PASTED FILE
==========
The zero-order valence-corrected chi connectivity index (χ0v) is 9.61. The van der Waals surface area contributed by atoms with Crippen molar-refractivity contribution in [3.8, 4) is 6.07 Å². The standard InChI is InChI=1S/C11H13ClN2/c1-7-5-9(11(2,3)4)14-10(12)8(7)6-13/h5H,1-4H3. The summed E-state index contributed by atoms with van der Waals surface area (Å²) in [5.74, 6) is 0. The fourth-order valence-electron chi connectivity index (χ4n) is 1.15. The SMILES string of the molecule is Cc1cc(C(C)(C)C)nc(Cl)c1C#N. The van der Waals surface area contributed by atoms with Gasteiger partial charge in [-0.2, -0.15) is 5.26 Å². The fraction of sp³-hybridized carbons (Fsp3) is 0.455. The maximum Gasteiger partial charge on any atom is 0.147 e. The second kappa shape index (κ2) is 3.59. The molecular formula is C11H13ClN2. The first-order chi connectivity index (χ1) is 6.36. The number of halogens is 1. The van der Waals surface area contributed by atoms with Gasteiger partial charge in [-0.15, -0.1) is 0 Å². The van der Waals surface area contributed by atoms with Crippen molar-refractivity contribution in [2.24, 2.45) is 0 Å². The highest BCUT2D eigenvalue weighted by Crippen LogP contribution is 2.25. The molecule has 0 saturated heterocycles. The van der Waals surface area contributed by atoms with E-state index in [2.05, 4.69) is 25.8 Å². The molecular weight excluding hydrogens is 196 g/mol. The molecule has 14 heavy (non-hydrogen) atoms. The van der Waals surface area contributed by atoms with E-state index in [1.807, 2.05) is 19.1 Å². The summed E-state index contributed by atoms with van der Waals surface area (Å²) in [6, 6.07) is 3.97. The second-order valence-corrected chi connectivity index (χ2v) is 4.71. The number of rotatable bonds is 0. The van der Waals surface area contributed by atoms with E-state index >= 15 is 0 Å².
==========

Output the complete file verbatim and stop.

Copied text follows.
The zero-order valence-corrected chi connectivity index (χ0v) is 9.61. The van der Waals surface area contributed by atoms with Crippen molar-refractivity contribution in [3.8, 4) is 6.07 Å². The standard InChI is InChI=1S/C11H13ClN2/c1-7-5-9(11(2,3)4)14-10(12)8(7)6-13/h5H,1-4H3. The summed E-state index contributed by atoms with van der Waals surface area (Å²) in [5.74, 6) is 0. The fourth-order valence-electron chi connectivity index (χ4n) is 1.15. The SMILES string of the molecule is Cc1cc(C(C)(C)C)nc(Cl)c1C#N. The van der Waals surface area contributed by atoms with Gasteiger partial charge in [-0.2, -0.15) is 5.26 Å². The fraction of sp³-hybridized carbons (Fsp3) is 0.455. The maximum Gasteiger partial charge on any atom is 0.147 e. The second kappa shape index (κ2) is 3.59. The molecular formula is C11H13ClN2. The first-order chi connectivity index (χ1) is 6.36. The number of halogens is 1. The van der Waals surface area contributed by atoms with Gasteiger partial charge in [-0.15, -0.1) is 0 Å². The van der Waals surface area contributed by atoms with Crippen molar-refractivity contribution in [2.24, 2.45) is 0 Å². The highest BCUT2D eigenvalue weighted by Crippen LogP contribution is 2.25. The molecule has 0 saturated heterocycles. The van der Waals surface area contributed by atoms with E-state index in [2.05, 4.69) is 25.8 Å². The molecular weight excluding hydrogens is 196 g/mol. The molecule has 14 heavy (non-hydrogen) atoms. The van der Waals surface area contributed by atoms with E-state index in [1.807, 2.05) is 19.1 Å². The summed E-state index contributed by atoms with van der Waals surface area (Å²) in [6, 6.07) is 3.97. The second-order valence-corrected chi connectivity index (χ2v) is 4.71. The number of rotatable bonds is 0. The van der Waals surface area contributed by atoms with E-state index >= 15 is 0 Å².